Date of Award
Santa Clara : Santa Clara University, 2020.
Doctor of Philosophy (PhD)
Unintentional radiated emission spikes are one of the causes of failure in electromagnetic compliance tests of high-speed systems. In this thesis, a new absorber solution for mitigating such emissions is proposed using the concept of metamaterial structures. The absorber is placed inside the high-speed system shield box to match the low (almost zero) impedance of the metal walls to the wave impedance of unwanted radiations. As a result, waves reflected from the shield box are attenuated which eventually reduces the emissions leaked outside of the box. The effectiveness of the proposed solution is demonstrated through simulations and experimental evaluations of emissions from a 2D patch antenna array board representing a PCIe Gen 3 interface. The metamaterial absorber is implemented with PCB fabrication technology using resistive thin film layers. Two in-house radiation measurement setups are designed for this research to show the correlation between full-wave simulation results and the measurement of the fabricated prototype. The designed absorber reduces the emissions by more than 5 dB in the worst-case scenario of radiation source excitation. This provides a low-cost remedy for a marginally failing system to pass the EMC test without any change to the system board.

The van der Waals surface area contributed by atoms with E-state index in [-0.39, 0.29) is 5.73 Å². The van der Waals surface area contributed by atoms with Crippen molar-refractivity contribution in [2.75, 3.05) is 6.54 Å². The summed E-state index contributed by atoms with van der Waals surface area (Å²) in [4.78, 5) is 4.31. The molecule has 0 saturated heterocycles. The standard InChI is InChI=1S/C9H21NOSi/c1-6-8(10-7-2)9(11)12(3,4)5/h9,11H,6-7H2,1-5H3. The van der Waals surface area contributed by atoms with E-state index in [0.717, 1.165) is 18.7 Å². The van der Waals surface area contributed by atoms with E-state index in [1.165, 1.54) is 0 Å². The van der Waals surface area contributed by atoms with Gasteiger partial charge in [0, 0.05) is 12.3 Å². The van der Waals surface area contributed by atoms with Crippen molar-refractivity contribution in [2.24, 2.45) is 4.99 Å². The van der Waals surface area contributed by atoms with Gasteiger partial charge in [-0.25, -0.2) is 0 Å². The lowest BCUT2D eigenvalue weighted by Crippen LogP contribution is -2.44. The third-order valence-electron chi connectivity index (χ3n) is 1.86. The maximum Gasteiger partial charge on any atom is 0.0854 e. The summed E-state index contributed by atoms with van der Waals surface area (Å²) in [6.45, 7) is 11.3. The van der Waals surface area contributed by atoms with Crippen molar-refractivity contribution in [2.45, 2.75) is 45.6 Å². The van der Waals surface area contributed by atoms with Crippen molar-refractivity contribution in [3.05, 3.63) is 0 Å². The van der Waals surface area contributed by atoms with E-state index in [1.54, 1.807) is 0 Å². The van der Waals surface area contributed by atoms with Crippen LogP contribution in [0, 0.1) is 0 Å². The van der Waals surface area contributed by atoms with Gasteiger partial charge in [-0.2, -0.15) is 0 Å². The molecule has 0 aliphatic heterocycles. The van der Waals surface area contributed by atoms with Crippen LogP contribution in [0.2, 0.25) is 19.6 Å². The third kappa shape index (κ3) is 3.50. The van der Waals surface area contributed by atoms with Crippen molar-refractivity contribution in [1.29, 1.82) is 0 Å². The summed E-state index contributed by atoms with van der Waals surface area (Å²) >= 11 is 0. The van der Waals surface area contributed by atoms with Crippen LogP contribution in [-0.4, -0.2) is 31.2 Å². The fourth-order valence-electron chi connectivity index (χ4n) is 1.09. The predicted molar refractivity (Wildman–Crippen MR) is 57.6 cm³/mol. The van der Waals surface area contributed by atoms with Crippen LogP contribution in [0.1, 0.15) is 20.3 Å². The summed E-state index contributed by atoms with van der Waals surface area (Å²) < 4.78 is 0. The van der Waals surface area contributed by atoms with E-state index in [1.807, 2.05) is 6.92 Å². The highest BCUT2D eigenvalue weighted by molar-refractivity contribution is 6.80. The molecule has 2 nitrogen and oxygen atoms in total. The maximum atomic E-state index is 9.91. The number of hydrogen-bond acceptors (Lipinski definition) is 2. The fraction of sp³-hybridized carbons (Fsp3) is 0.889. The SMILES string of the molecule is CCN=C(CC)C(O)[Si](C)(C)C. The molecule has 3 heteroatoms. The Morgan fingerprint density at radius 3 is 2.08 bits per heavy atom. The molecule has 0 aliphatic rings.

For design and evaluation of the proposed metamaterial absorber solution, a clear methodology is presented in this thesis. The effects of the location of radiation sources, inter-component coupling, and shield box height on the design and performance of the proposed solution are investigated. In theoretical analysis, in addition to classical microwave cavity theory a new approach is employed by modeling the metamaterial absorber with a bulk material layer with complex permittivity and permeability. The bulk material design approach expedites theoretical evaluations and opens the door for further design explorations.
Khoshniat, Ali, "Metamaterial Absorbers for Mitigating Unintentional Radiated Emissions" (2020). Engineering Ph.D. Theses. 31.